Malton community 'beats the odds' in early childhood development

    School readiness in Malton on par with Peel, despite increase in
    social risk, study shows

    TORONTO, Oct. 23 /CNW/ - If you want to know how well a child will do in
school and-in some ways-throughout life, look at that child's early
experiences-how well educated the parents are, for example, and the average
income level in the community. Decades of research have supported this
    But Malton seems to be beating the odds, says a new study by
Understanding the Early Years Malton. The study finds that, despite an
increase in social risk over the past five years, Malton's young children are
developing just as well as their peers across Peel.
    Over the past five years, the social risk in Malton has increased by 10
per cent -- 56 per cent of Malton is now rated as high risk. That's compared
to the rest of Mississauga, in which only 15 per cent of the community is
rated as high risk. Overall, 14 per cent of Peel neighbourhoods are considered
high risk. High risk neighbourhoods have higher levels of poverty, mobility,
recent immigration and lower employment and education levels.
    There are more Malton children living in poverty today than in 2001. The
average household income in Malton is about $65,000, compared to more than
$88,000 for Mississauga overall.
    Another challenge for the Malton community is the proportion of young
children who speak English as a second language -- 57 per cent, compared to 31
per cent in Mississauga and just 29 per cent in Peel overall.
    Despite the increasing challenges, a measure of the early development of
young children in Malton shows their results are basically unchanged over the
past three years. The percentage of children in Malton considered ready for
school is actually one per cent higher than Mississauga overall and the same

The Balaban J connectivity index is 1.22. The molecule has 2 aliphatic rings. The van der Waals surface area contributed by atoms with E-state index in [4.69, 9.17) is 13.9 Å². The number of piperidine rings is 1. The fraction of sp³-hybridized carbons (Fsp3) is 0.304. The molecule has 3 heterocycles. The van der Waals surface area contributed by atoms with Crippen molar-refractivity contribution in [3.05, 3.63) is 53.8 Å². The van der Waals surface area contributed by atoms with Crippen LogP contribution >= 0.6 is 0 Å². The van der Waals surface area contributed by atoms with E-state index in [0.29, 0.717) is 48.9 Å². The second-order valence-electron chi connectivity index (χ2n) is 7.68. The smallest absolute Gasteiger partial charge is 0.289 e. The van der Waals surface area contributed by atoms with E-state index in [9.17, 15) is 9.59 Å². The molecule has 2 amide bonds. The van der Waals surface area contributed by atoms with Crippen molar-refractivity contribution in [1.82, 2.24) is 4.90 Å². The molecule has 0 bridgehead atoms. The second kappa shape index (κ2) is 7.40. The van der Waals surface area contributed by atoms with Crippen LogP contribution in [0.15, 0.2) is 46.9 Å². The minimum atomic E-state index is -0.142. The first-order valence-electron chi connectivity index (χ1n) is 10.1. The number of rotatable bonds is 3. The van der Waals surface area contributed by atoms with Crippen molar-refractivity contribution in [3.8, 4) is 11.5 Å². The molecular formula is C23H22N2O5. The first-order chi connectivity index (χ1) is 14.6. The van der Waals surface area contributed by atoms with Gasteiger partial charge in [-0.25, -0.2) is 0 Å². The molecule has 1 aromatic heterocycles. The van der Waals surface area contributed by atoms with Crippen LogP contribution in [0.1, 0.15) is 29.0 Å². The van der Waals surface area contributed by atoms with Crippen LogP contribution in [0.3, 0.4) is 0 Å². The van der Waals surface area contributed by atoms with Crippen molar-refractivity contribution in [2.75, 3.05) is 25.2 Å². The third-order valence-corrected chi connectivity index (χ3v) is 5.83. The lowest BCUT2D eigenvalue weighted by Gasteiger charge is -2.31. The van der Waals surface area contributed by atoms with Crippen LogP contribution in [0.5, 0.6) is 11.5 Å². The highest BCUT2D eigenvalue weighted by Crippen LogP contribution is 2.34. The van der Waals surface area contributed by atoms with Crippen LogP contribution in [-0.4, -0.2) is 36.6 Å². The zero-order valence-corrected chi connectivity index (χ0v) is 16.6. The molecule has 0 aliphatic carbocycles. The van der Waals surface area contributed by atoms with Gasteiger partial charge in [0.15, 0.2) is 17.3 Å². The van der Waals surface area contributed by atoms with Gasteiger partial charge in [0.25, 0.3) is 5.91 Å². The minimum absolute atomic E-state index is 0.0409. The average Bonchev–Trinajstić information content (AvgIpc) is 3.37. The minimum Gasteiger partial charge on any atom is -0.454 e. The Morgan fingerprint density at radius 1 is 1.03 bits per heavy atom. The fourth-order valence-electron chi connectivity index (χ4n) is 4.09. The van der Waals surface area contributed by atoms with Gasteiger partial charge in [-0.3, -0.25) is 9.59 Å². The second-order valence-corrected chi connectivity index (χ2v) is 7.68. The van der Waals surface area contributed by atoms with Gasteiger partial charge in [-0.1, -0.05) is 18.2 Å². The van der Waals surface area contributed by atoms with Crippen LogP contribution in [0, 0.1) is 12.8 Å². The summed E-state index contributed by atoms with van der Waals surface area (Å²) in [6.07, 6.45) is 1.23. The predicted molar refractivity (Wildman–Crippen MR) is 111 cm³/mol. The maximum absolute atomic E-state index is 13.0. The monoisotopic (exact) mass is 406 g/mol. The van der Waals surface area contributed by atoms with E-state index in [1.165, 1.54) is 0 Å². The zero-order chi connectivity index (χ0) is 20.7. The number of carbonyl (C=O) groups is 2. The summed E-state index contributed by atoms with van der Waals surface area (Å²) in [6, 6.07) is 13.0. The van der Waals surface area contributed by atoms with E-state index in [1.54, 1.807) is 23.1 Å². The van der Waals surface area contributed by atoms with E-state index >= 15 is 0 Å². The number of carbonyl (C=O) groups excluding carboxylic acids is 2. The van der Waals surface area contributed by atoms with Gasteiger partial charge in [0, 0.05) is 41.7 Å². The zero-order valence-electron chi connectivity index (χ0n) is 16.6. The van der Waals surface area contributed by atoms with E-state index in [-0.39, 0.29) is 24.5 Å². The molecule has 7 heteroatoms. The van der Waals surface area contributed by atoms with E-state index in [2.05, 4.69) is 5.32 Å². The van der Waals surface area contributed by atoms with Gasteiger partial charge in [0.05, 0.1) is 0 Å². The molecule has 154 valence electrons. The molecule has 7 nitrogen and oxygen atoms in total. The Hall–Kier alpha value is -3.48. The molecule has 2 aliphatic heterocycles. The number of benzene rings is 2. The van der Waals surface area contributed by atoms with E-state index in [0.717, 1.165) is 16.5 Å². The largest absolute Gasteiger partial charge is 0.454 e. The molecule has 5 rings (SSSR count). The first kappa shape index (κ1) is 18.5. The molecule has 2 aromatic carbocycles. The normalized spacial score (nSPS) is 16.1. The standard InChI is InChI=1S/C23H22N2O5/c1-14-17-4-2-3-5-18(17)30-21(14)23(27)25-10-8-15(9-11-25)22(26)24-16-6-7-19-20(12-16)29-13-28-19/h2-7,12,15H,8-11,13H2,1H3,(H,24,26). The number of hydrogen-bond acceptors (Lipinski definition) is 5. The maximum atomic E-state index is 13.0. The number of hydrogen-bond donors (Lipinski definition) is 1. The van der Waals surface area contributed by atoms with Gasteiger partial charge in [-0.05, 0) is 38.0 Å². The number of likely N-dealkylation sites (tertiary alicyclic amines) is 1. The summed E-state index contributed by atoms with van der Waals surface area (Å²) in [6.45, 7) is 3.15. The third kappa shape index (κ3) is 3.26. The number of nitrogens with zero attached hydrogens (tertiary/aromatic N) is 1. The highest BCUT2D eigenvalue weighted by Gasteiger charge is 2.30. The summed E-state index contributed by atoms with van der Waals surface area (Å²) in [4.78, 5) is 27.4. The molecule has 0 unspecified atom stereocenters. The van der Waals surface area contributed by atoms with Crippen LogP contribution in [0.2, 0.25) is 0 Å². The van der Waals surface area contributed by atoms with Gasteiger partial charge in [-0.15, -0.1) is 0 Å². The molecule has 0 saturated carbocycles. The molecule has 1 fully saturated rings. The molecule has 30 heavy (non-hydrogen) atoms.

as Peel overall.
    To gauge early childhood development and readiness for school, senior
kindergarten teachers in the Dufferin-Peel Catholic District School Board and
Peel District School Board assessed their students' physical, emotional,
social, intellectual and communication skills. Teachers used the Early
Development Instrument, developed by researchers at McMaster University, to
conduct the assessment.
    "How does Malton beat the odds? Well, we definitely believe that our
community is united in putting our children first," says Jatinder Grewal,
chair of the community leadership group that guides the UEY Malton project.
"Outside of our community, Malton sometimes has a negative reputation. But it
seems to me that Malton is a place where people stick together and help each
other out. We're a community of extended families. Faith also plays an
important role in our lives -- and all of our churches, mosques, gurdwaras and
temples offer great programs for children and youth."
    Community leaders in Malton will use this study to keep the focus on
improving the prospects for young children. "It's important for us to
understand how we can use these results to make our community even better,"
says Alison Robinson, a Malton teacher and executive member on the UEY Malton
guiding collaborative. "We need to strengthen our voice, so we can speak more
effectively on behalf of our community. In the months ahead, we will be
speaking about this issue throughout the Peel community, to try to bring more
resources to support Malton's children and families."
    UEY Malton is a three-year community-led project to complete research
about the factors that influence early childhood development. At the local
level, it is self-directed by the Malton community, through the guiding
collaborative -- a group of community leaders who work together to identify
resources to meet the needs of children and ensure their success. The guiding
collaborative comprises parents of young children, service providers, schools,
faith centres, businesses, and other community leaders and advocates. Funded
by Human Resources and Social Development Canada, the project is supported by
the Peel District School Board. Malton is one of 16 communities across Canada
selected for this national project.

    For a copy of the full Malton and Peel EDI reports and the social risk
index in Malton, go to, or

For further information:

For further information: Media contact: Jatinder Grewal, Chair, UEY
Malton Guiding Collaborative, (416) 825-5756,; Alison
Robinson, member, UEY Malton Guiding Collaborative, (905) 677-3802,; Paul Favaro, Chief of Assessment and
Accountability, (905) 890-1010 (or 1-800-668-1146) ext. 2611,; Reference: Sylvia Link, Manager of Communications,
(905) 890-1010 (or 1-800-668-1146) ext. 2814,

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